Communism in Eastern Europe Essay

April 11, 2021 by Essay Writer

In the years that followed the Second World War, there was a call from communists to take control of various countries. Notably, East Europe was a region where the call by communists was more pronounced. Various countries in Eastern Europe decided to follow the communist calls and established communist governments. It should be noted that this had various impacts on these countries. Communists were proponents of cooperation among members of the society to ensure that they produced what the society as a whole needed. It was the philosophy of communism that the welfare of the society should come first before any individual is considered. Furthermore, communists believed that it is the moral duty of every member of the society to care for others and this will make people work hard. As a result, it was pointless to make people compete in the hope that they will increase their productivity.

On the same note, communism required people to contribute to society according to their ability while each person was to be allocated resources according to his or her need. Similarly, communism demands that in addition to the wages that employees receive, the profits made should be distributed among members of the workforce. Moreover, it is the idea of communists that the markets have various imperfections and thus cannot perfectly meet the requirements. Consequently, the government intervened to guide the market. On the same note, communist leaders advocated for equal opportunities for all people. Also, workers were expected to have a say at their places of work. These ideas reduced the living standards of people living in Eastern Europe compared to the rest of the continent.

On the same note, the communist governments enhanced the education systems of their countries. There was a common need to invest in the education sector and nobody was against this idea. Moreover, many leaders were dictators and they commanded what they wanted to be done. The implemented education structures were thus strong and they have stood the taste of time. Another impact that communism had on Eastern Europe was the disregard of human rights. Many dictators are known to rule by the fist. Consequently, basic human rights were violated in various instances and this was the order of the day. Up to date, some of these countries are struggling to implement the human rights convention.

Arguably, people were not free to talk their mind as it regards political issues. What the government said was taken to be superior. Those who dared to go against the government were sent to prison. As a result, many people avoided talking ill of the government even when they were sure that policies taken by the government were disastrous. There was also ethnic tension that was castigated by the outright favor of some ethnic groups. In some countries, various ethnic communities were banned from talking their mother tongue. This was done in the name of fostering national unity. These groups do not relate well to date.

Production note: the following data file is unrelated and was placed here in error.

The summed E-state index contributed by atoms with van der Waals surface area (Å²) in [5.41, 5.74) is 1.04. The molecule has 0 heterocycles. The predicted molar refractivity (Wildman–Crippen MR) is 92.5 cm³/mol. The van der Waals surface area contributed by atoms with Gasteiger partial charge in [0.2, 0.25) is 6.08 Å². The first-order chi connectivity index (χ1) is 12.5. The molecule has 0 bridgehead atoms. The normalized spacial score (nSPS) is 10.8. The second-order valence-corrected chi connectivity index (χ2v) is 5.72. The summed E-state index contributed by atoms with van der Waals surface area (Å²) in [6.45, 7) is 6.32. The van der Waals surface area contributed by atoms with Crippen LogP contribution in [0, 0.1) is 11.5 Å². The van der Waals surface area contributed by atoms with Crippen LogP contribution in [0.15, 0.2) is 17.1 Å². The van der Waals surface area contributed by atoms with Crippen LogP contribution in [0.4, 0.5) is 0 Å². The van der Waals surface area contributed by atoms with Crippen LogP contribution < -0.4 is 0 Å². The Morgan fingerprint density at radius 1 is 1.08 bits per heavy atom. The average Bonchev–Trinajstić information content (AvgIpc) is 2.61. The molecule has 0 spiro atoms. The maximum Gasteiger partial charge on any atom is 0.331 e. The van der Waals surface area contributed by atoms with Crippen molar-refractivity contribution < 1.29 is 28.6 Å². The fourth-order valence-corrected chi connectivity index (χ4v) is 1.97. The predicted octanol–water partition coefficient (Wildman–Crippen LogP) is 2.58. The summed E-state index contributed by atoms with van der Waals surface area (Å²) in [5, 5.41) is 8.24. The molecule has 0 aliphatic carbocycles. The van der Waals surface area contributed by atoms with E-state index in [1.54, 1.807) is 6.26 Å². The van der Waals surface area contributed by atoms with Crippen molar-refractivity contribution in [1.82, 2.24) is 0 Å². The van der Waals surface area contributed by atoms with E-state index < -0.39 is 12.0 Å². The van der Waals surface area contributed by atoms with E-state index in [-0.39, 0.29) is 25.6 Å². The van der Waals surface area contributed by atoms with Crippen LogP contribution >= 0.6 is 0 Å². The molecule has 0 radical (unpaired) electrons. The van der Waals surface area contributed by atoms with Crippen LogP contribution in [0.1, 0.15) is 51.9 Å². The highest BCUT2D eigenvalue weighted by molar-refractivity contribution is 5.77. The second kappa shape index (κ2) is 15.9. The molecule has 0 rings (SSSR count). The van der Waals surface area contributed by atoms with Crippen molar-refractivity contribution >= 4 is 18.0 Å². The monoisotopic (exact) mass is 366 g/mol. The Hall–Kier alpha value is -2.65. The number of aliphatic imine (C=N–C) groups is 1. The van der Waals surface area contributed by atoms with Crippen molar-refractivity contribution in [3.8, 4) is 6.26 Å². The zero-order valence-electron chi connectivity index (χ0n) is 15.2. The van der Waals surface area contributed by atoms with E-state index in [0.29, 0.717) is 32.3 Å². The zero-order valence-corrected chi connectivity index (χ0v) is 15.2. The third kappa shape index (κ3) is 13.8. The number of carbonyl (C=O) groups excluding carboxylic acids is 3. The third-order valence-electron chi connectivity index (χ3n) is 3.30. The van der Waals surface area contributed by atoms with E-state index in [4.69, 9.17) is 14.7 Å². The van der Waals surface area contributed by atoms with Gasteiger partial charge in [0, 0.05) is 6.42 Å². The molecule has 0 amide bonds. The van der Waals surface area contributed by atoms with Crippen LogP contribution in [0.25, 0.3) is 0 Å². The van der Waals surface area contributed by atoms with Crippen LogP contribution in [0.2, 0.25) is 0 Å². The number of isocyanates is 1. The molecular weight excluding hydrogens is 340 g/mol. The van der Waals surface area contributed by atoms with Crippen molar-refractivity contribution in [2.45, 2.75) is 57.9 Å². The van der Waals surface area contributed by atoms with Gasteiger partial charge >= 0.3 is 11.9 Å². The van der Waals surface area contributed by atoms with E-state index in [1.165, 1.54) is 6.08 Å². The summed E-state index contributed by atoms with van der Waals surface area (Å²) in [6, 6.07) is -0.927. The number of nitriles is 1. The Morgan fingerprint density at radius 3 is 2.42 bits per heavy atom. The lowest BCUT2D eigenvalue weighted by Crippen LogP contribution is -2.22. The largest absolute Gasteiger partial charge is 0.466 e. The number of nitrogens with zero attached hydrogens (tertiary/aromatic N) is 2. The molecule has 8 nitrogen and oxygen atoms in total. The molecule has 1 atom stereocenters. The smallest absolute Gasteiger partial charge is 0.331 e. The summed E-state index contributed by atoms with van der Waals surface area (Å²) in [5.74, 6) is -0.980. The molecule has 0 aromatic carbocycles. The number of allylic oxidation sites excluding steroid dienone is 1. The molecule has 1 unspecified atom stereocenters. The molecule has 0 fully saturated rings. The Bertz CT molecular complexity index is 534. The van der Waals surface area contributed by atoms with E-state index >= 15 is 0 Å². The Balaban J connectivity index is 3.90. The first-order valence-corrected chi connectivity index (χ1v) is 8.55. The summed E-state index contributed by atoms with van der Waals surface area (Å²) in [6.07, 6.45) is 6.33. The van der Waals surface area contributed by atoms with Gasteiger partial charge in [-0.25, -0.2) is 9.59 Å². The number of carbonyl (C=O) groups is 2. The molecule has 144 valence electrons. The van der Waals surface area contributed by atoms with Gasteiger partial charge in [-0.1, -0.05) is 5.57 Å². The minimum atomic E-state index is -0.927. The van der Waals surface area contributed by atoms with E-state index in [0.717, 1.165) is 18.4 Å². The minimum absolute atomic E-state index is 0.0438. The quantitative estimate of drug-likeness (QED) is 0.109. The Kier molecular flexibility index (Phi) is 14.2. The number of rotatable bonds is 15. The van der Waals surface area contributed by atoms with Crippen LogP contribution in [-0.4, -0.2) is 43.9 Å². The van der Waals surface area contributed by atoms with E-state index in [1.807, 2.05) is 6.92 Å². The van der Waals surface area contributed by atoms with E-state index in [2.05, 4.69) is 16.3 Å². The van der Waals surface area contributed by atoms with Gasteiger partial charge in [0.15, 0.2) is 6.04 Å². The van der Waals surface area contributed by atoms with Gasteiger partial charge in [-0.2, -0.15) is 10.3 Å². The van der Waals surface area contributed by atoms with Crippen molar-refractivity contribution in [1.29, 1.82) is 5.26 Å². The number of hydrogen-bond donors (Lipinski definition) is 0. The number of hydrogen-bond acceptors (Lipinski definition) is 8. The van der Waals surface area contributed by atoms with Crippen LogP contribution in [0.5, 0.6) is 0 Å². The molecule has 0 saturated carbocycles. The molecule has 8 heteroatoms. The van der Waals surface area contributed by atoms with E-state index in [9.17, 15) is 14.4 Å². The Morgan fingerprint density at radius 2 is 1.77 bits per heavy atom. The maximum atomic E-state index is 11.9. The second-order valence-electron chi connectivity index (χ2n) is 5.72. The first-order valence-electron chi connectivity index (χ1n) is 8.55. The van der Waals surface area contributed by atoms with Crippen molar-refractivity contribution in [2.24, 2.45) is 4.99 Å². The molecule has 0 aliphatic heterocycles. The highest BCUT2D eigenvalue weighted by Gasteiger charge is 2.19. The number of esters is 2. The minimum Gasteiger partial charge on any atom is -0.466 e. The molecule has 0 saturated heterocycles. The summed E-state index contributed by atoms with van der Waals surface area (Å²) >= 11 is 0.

Communism did not go without resistance though people had welcomed it in the beginning. There were a lot of inequalities not only in terms of income, but also in the living standards. As a result, various groups of people started advocating for reforms in the way resources were distributed as well as the mode of governance that was used. The working class people united in solidarity to push for what they thought belonged to them. Notably, the solidarity was successful in their quest. Among the factors that made the solidarity successful were the worsening economic conditions in the soviet economies.

Though the communist countries witnessed flourishing economic performance in the initial years up to around late 1970s, things changed to the worse. Poverty levels started going up while business was doing badly. Similarly, the proportion of debt as a percentage of the total production was increasing. Consequently, people became disdainful of the communist leaders and were ready to do anything that would extricate them from the harsh conditions. Therefore, when the call of solidarity was made, there were a lot of people ready and willing to be part of the movement. On the same note, communism had lost popularity among people, especially the Poles, who saw it as a way by which Russia was colonizing them. They saw it as a foreign mode of governance that was imposed on them which they should do everything to resist. To them, solidarity was a way of fighting against the evils in society.

In addition, the Polish government had oppressed the church very much. According to the communist government, the church was a way through which the western capitalists wanted to eliminate communism. However, people were strongly attached to the church and the government failed to recognize this. Therefore, when people realized that the church was also involved in the solidarity fight, they decided to fully engage themselves. People were of the idea that the church was a way of advocating for national unity.